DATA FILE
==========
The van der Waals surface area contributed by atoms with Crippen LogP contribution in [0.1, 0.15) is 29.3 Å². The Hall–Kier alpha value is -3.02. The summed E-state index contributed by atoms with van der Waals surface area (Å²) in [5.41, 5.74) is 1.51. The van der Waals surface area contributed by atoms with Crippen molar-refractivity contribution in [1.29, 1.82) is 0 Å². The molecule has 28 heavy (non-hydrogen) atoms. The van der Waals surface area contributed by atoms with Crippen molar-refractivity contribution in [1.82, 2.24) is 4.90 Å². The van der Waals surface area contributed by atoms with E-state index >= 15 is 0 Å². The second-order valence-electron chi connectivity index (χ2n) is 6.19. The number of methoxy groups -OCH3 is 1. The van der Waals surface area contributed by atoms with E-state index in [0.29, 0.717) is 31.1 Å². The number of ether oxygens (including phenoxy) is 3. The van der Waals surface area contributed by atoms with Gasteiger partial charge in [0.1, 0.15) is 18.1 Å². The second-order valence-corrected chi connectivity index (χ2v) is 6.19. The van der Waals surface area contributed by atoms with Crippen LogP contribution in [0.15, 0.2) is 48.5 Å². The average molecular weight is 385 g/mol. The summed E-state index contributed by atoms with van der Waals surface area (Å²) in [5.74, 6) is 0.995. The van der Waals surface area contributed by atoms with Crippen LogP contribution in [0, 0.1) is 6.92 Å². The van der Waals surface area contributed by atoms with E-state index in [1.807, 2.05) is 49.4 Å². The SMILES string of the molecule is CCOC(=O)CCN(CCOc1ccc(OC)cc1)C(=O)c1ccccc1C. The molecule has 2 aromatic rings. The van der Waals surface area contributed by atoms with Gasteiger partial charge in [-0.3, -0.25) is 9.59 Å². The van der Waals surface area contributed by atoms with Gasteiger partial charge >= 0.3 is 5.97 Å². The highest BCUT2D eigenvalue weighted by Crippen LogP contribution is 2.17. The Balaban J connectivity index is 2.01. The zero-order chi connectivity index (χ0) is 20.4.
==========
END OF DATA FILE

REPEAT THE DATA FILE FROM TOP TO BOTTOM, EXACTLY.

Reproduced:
The van der Waals surface area contributed by atoms with Crippen LogP contribution in [0.1, 0.15) is 29.3 Å². The Hall–Kier alpha value is -3.02. The summed E-state index contributed by atoms with van der Waals surface area (Å²) in [5.41, 5.74) is 1.51. The van der Waals surface area contributed by atoms with Crippen molar-refractivity contribution in [1.29, 1.82) is 0 Å². The molecule has 28 heavy (non-hydrogen) atoms. The van der Waals surface area contributed by atoms with Crippen molar-refractivity contribution in [1.82, 2.24) is 4.90 Å². The van der Waals surface area contributed by atoms with E-state index >= 15 is 0 Å². The second-order valence-electron chi connectivity index (χ2n) is 6.19. The number of methoxy groups -OCH3 is 1. The van der Waals surface area contributed by atoms with E-state index in [0.29, 0.717) is 31.1 Å². The number of ether oxygens (including phenoxy) is 3. The van der Waals surface area contributed by atoms with Gasteiger partial charge in [0.1, 0.15) is 18.1 Å². The second-order valence-corrected chi connectivity index (χ2v) is 6.19. The van der Waals surface area contributed by atoms with Crippen LogP contribution in [0.15, 0.2) is 48.5 Å². The average molecular weight is 385 g/mol. The summed E-state index contributed by atoms with van der Waals surface area (Å²) in [5.74, 6) is 0.995. The van der Waals surface area contributed by atoms with Crippen LogP contribution in [0, 0.1) is 6.92 Å². The van der Waals surface area contributed by atoms with E-state index in [1.807, 2.05) is 49.4 Å². The SMILES string of the molecule is CCOC(=O)CCN(CCOc1ccc(OC)cc1)C(=O)c1ccccc1C. The molecule has 2 aromatic rings. The van der Waals surface area contributed by atoms with Gasteiger partial charge in [-0.3, -0.25) is 9.59 Å². The van der Waals surface area contributed by atoms with Gasteiger partial charge >= 0.3 is 5.97 Å². The highest BCUT2D eigenvalue weighted by Crippen LogP contribution is 2.17. The Balaban J connectivity index is 2.01. The zero-order chi connectivity index (χ0) is 20.4.